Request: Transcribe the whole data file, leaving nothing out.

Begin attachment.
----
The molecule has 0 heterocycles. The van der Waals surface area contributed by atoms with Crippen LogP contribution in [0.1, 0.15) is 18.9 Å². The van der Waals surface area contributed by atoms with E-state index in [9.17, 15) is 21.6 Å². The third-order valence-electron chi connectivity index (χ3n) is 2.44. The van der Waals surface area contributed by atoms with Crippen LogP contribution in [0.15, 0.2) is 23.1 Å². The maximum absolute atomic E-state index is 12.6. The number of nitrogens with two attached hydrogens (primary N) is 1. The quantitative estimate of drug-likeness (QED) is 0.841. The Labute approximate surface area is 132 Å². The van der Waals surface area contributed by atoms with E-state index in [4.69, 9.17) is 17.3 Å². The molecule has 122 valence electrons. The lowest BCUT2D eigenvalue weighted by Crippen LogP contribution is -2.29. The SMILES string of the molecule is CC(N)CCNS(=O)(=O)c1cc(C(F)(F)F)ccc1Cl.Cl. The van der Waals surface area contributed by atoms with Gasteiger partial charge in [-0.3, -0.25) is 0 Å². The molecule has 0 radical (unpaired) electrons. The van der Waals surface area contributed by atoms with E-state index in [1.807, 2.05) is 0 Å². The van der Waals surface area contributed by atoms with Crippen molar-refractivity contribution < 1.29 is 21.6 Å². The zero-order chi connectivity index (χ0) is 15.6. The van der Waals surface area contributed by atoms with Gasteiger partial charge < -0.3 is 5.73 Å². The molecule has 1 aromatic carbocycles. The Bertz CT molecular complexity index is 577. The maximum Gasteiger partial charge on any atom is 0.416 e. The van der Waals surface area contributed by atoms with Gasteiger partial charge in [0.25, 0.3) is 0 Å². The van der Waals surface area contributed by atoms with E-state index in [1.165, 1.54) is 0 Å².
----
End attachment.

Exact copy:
The molecule has 0 heterocycles. The van der Waals surface area contributed by atoms with Crippen LogP contribution in [0.1, 0.15) is 18.9 Å². The van der Waals surface area contributed by atoms with E-state index in [9.17, 15) is 21.6 Å². The third-order valence-electron chi connectivity index (χ3n) is 2.44. The van der Waals surface area contributed by atoms with Crippen LogP contribution in [0.15, 0.2) is 23.1 Å². The maximum absolute atomic E-state index is 12.6. The number of nitrogens with two attached hydrogens (primary N) is 1. The quantitative estimate of drug-likeness (QED) is 0.841. The Labute approximate surface area is 132 Å². The van der Waals surface area contributed by atoms with E-state index in [4.69, 9.17) is 17.3 Å². The molecule has 122 valence electrons. The lowest BCUT2D eigenvalue weighted by Crippen LogP contribution is -2.29. The SMILES string of the molecule is CC(N)CCNS(=O)(=O)c1cc(C(F)(F)F)ccc1Cl.Cl. The van der Waals surface area contributed by atoms with Gasteiger partial charge in [-0.3, -0.25) is 0 Å². The molecule has 0 radical (unpaired) electrons. The van der Waals surface area contributed by atoms with E-state index in [1.807, 2.05) is 0 Å². The van der Waals surface area contributed by atoms with Crippen molar-refractivity contribution < 1.29 is 21.6 Å². The zero-order chi connectivity index (χ0) is 15.6. The van der Waals surface area contributed by atoms with Gasteiger partial charge < -0.3 is 5.73 Å². The molecule has 1 aromatic carbocycles. The Bertz CT molecular complexity index is 577. The maximum Gasteiger partial charge on any atom is 0.416 e. The van der Waals surface area contributed by atoms with Gasteiger partial charge in [0.25, 0.3) is 0 Å². The van der Waals surface area contributed by atoms with E-state index in [1.165, 1.54) is 0 Å².